From Beijing to Paris, from Rio to Riyadh, you’ll find many people who say that American decline would be good for the world. For them, a diminished America could not arbitrarily throw its weight around, and a multipolar global order would work just fine in preserving global stability. After all, there are many rising powers that can step up to the plate.
Well, that sounds nice. But it’s probably wrong, says Steve Yetiv, professor of political science at Old Dominion University.
It’s not that other countries can’t play vital roles. They do. Nor are international institutions like the United Nations, the European Union, and NATO unable to contribute to stability. They certainly can, as can thousands of nongovernment actors from human rights groups to multinational corporations. But it’s not easy for other countries and institutions to do some of the things that Washington does around the world – at least not for the foreseeable future, says Mr. Yetiv.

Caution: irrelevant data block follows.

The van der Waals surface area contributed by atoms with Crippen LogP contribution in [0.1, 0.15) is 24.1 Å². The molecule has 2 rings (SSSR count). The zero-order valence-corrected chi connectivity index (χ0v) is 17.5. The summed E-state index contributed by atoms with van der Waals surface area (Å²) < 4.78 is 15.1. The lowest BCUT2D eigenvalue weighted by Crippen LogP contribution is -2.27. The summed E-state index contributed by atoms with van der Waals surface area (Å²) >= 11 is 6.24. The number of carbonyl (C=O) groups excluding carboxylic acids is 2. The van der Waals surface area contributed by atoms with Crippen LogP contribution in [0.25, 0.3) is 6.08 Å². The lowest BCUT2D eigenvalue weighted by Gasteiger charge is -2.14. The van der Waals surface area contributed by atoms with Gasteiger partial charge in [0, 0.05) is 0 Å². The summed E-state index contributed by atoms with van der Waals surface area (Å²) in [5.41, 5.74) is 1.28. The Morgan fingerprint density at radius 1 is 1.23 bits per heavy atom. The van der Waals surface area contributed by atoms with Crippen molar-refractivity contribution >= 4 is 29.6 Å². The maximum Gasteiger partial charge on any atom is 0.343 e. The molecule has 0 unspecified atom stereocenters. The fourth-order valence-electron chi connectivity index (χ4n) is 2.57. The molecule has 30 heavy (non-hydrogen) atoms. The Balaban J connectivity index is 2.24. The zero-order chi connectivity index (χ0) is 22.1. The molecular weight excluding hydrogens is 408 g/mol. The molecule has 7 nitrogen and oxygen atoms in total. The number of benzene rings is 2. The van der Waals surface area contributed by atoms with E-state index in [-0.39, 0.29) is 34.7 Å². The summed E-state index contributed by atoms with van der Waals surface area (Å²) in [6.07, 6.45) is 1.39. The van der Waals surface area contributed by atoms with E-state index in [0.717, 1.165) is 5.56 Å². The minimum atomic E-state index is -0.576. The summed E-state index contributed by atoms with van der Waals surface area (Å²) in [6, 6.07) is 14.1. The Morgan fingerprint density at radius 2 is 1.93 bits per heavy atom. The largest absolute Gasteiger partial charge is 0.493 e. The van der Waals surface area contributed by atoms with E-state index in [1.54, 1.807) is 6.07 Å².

What are these things? Here, Yetiv lists six.
Manuel Balce Ceneta/AP/file
Sure, the world definitely shouldn’t be so dependent on oil, but so long as we are, protecting its free flow at reasonable prices is vital. Most of America’s post-World War II recessions were triggered by oil price shocks. Many non-American approaches have been tried for protecting the oil flow, such as relying on Arab countries in the Persian Gulf; drawing on Egypt’s and Syria’s military muscle; or depending more on European forces. None have worked.
No other country or group of countries has the will and capability to do this job. For instance, were it not for US-led action in evicting Iraqi forces from Kuwait in 1991, Iraq would still be in Kuwait and quite possibly Saudi Arabia, disrupting the production and flow of oil in the region.
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